In the following description, various aspects of the present invention will be described. However, it will be apparent to those skilled in the art that the present invention may be practiced with only some or all aspects of the present invention. For purposes of explanation, specific numbers, materials and configurations are set forth in order to provide a thorough understanding of the present invention. However, it will also be apparent to one skilled in the art that the present invention may be practiced without the specific details. In other instances, well known features are omitted or simplified in order not to obscure the present invention.

Parts of the description will be presented in terms of operations performed by a computer system, using terms such as data, flags, bits, values, characters, strings, numbers and the like, consistent with the manner commonly employed by those skilled in the art to convey the substance of their work to others skilled in the art. As well understood by those skilled in the art, these quantities take the form of electrical, magnetic, or optical signals capable of being stored, transferred, combined, and otherwise manipulated through mechanical and electrical components of the computer system; and the term computer system include general purpose as well as special purpose data processing machines, systems, and the like, that are standalone, adjunct or embedded.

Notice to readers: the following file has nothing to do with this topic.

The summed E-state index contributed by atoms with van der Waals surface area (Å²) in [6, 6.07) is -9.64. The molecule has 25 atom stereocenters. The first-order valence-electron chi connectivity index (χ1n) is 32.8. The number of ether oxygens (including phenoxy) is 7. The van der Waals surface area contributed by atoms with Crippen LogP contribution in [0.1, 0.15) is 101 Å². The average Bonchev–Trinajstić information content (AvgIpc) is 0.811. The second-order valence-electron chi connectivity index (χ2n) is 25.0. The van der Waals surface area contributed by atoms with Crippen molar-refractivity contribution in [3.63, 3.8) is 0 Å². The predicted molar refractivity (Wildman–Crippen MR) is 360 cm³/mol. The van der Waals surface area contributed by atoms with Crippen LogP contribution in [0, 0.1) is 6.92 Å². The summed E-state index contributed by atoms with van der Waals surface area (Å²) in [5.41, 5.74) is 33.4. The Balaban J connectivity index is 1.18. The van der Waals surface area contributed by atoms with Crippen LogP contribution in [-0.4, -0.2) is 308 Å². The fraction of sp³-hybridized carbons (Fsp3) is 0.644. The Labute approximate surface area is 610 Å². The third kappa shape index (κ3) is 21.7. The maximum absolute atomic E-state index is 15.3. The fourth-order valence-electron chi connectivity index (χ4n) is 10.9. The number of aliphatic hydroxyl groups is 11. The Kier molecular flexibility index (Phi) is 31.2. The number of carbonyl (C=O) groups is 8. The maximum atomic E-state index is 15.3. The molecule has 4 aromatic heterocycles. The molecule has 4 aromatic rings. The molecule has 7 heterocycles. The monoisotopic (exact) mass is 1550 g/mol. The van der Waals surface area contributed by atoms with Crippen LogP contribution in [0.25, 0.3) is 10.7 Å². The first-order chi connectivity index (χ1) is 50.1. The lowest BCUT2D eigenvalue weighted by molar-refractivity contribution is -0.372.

Various operations will be described as multiple discrete steps in turn in a manner that is most helpful in understanding the present invention, however, the order of description should not be construed as to imply that these operations are necessarily order dependent, in particular, the order of presentation.

Referring now to FIG. 1, wherein one embodiment of the scalable data compression engine of the present invention is shown. As illustrated, scalable data compression engine 10 comprises a number of data compression functions 12 and control logic, which for the illustrated embodiment, includes control function 14, and selection function 16. Data compression functions 12 are used to incrementally perform a number of data compression operations on a set of data. Control logic dynamically selects which if any of the data compression operations are performed on the data, in accordance with a set of scaling policies.